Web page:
Tuesday, November 22, 2011

'Rollin', rollin', rollin' . . .

THREE BLUE EYES is closing in on 100 miles of training!

We logged another 8 miles this morning on run #16 of this season, and team is looking mighty fine.

A couple memorable moments of late:

Image by PMarkman
Now, Chris and Claire and, well, just about everyone I've told, think I must have been hallucinating. But if the pups could talk, I bet they'd back me up. So a couple weeks back, I decided we should have an adventure. We took a route we'd never taken before and the sun had not yet come up and it was overcast. We were passing by a farm house and a wooded area just beyond it. Suddenly the pups got very interested in something happening to our left. So interested, they started to veer off in that direction. I was still trying to get my "quad legs" but managed to look up and, I swear it, I saw a donkey with a big donkey head charging toward us. Fortunately, it swerved before it got to the road. (Images of Midsummer Night's Dream flashed through my head.) I'm thinking there must have been a fence, because I can't imagine what else would have stopped the beast. But the dogs thought that it was pretty exciting, and it took every bit of "know how" (which wasn't much at that time) to bark out "on by" commands and adjust our speed enough to discourage any kind of encounter. A few minutes later, I realized we were headed toward an intersection with a blacktop road with traffic. I had to do an "about face," which in mushing terms is a "come haw" on a narrow little country road, but I'll be darned if we didn't succeed. And that was that adventure!

Image by fuzzysaurus
Sheesh! What is up with the crazy loose dogs that seem to materialize out of nowhere. I remember as a kid, that was one of those things that worried me when I road my bike. Fortunately, I do not recollect any serious encounters then. But THREE BLUE EYES seems to be a magnet for them on our training runs. I am SO proud of these pups and grateful to Rita Wehseler for the extraordinary training she's done with them, because they are incredibly friendly, non-aggressive, and responsive dogs. They have yet to engage with these loose mongrels, even when one was nipping at Lydia's behind, as it was today. They stayed focused and kept on running. The three Rottweilers or Chocolate Labs (or whatever big burly brown dog breeds they were) that were barking and running in a field towards us, also today, had me a little worried, but once again, the team showed its ability to "take the high road" and not engage in the shenanigans.

Miss Penya (foreground)
So, Rita warned me that at some point, Penya would test me, that such a phenomenon is typical when a rookie driver enters the scene. It was hard to imagine happening, because Penya is such an awesome lead dog. And I'm still not sure she actually tested me so much as I may have confused her. But for about 10 days, Penya seemed to get strong-willed about directions. On one run, we hadn't even gone half a mile when we came to a stop sign and she tried to "come haw." I wanted her to go straight, but she kept trying to turn the team around. Soon after, when I wanted her to go straight ahead, she kept trying to take the team "haw." But it feels like we reached a "meeting of the minds" during the past few runs. I've been chattering less while we're running and am using more boisterous, clearer sounding commands, and while it may take a second for her to process, she's getting it right now. I think I'm figuring out my timing a little better, too.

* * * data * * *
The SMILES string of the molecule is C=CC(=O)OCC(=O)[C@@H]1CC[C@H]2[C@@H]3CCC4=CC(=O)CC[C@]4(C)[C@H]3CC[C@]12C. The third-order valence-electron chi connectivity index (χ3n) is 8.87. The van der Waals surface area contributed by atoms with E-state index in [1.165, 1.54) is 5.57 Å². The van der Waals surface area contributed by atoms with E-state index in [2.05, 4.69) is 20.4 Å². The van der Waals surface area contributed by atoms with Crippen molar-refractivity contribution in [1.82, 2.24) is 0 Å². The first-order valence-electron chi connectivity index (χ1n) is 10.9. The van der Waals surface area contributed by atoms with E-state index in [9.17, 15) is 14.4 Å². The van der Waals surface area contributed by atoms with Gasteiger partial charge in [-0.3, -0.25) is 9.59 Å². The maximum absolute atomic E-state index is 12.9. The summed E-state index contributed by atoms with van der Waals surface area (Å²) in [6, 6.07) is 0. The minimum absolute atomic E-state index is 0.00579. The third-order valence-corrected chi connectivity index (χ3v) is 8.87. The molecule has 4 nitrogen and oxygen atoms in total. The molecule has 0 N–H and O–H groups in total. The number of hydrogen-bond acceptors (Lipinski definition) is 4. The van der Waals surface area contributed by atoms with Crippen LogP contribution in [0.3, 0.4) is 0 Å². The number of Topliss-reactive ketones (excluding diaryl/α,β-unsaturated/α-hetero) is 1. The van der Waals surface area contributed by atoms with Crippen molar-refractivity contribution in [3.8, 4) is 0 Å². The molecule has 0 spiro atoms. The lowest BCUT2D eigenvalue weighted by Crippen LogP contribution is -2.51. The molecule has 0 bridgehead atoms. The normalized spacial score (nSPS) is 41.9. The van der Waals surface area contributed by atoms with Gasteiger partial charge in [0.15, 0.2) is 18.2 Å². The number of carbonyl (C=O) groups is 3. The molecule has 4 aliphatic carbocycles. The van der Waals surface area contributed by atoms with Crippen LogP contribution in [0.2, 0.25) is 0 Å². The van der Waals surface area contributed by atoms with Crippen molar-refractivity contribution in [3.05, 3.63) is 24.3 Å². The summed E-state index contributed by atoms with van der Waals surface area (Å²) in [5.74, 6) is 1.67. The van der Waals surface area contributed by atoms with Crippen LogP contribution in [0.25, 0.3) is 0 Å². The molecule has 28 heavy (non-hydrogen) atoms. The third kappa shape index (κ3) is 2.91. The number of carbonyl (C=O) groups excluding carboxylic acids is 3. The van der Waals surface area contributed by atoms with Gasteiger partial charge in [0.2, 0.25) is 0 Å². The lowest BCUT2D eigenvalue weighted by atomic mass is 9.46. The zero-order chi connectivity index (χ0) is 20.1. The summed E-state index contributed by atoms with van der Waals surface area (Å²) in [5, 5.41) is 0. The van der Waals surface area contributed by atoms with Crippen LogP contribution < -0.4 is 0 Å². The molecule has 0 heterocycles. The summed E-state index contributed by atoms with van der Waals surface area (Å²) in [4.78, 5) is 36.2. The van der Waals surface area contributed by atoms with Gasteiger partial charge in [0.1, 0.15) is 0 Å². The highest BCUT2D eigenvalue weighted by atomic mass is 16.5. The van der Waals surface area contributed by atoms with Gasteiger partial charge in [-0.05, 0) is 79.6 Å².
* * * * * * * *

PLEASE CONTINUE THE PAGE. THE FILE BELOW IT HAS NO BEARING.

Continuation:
We had our first wonderful run with snow falling on Saturday. Unfortunately, it wasn't just falling. It was aiming. At my eyes. I felt like mini-frozen projectiles had honed in on my corneas! No matter what I tried, I could not fend them off, and at times I had one eye or the other closed. And then there were the times I had to close both eyes at the same time, at which point I stopped the team. It was SO cold I could barely feel my fingers, which is OK as long as they're frozen in a position that allows us to use a little bit of gas. But I really can't run with my eyes shut. Just seems foolish (though I suspect my strong-willed Penya could find the way home!). So, it's time to break out the ski goggles and face the facts (such as they are through amber-tinted lenses).

Lydia ("Lids") and Ginsberg
I now have two screamers on the team. That would be Elias (whose screams I can handle) and Ginsberg (whose screams are nothing short of horrific). When they're in harness, the screaming is all about "Let's get going!!!!" Unfortunately, Ginsberg (big Mama's boy) also screams in the dog yard when I'm out of his sight. It's been funny, though, to watch him imitate his teammates. He's attempting some mild jumping, encouraged no doubt by Greyling's amazing feats of levitation. For as shy as that girl is when she's not in harness, she's a wild one when she's ready to get going. I love watching her lithe beautiful form extend vertically, as if the higher she jumps the sooner we'll take off. The pups find all this excitement contagious, and after we stop for a water break, they're slamming into their harnesses, screaming, and jumping to get going way faster than I can hop back on the 4-wheeler.

I can't wait till there's enough snow to hop on the sled. So please, everyone, do a little snow dance for us. (Or I'll post a video of all the screaming-Ha!)
Greyling's full extension

Now, to get a feel for what it's like to blast off from the dog yard with 6 fast sled dogs attached to a 1-ton 4-wheeler, here's a little video footage that Randy was kind enough to shoot on Saturday:

Happy Trails and Happy Thanksgiving!

1 comment:

  1. Maybe they could bark out Jingle Bells! Handsome and cute jumpers and jolly screamers in their visible orange. We had to have a law passed after dogs attacked a seeing eye dog a few years back! Happy Thanksgiving!